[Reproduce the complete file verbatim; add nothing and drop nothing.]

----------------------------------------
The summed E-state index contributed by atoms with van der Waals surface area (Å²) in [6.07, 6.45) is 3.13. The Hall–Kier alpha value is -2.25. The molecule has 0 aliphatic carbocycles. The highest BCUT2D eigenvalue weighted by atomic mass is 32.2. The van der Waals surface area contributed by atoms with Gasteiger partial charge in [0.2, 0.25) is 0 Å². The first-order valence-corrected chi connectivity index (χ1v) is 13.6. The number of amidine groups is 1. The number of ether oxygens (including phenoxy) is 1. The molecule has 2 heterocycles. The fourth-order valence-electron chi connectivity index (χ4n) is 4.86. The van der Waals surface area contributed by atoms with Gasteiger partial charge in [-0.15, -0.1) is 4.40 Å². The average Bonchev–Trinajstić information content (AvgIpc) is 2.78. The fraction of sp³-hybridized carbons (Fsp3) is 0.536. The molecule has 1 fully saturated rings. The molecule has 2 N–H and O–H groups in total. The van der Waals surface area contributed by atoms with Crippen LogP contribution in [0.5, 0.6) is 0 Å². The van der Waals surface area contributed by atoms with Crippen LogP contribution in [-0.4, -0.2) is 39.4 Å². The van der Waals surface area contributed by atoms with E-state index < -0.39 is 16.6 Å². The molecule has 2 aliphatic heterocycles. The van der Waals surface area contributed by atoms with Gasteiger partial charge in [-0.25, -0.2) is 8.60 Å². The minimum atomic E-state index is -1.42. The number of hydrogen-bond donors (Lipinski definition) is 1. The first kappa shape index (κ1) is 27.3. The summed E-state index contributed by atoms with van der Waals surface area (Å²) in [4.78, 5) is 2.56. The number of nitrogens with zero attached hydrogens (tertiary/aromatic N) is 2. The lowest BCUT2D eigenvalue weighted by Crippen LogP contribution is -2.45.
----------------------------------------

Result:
The summed E-state index contributed by atoms with van der Waals surface area (Å²) in [6.07, 6.45) is 3.13. The Hall–Kier alpha value is -2.25. The molecule has 0 aliphatic carbocycles. The highest BCUT2D eigenvalue weighted by atomic mass is 32.2. The van der Waals surface area contributed by atoms with Gasteiger partial charge in [0.2, 0.25) is 0 Å². The first-order valence-corrected chi connectivity index (χ1v) is 13.6. The number of amidine groups is 1. The number of ether oxygens (including phenoxy) is 1. The molecule has 2 heterocycles. The fourth-order valence-electron chi connectivity index (χ4n) is 4.86. The van der Waals surface area contributed by atoms with Gasteiger partial charge in [-0.15, -0.1) is 4.40 Å². The average Bonchev–Trinajstić information content (AvgIpc) is 2.78. The fraction of sp³-hybridized carbons (Fsp3) is 0.536. The molecule has 1 fully saturated rings. The molecule has 2 N–H and O–H groups in total. The van der Waals surface area contributed by atoms with Crippen LogP contribution in [0.5, 0.6) is 0 Å². The van der Waals surface area contributed by atoms with Crippen LogP contribution in [-0.4, -0.2) is 39.4 Å². The van der Waals surface area contributed by atoms with E-state index < -0.39 is 16.6 Å². The molecule has 2 aliphatic heterocycles. The van der Waals surface area contributed by atoms with Gasteiger partial charge in [-0.25, -0.2) is 8.60 Å². The minimum atomic E-state index is -1.42. The number of hydrogen-bond donors (Lipinski definition) is 1. The first kappa shape index (κ1) is 27.3. The summed E-state index contributed by atoms with van der Waals surface area (Å²) in [4.78, 5) is 2.56. The number of nitrogens with zero attached hydrogens (tertiary/aromatic N) is 2. The lowest BCUT2D eigenvalue weighted by Crippen LogP contribution is -2.45.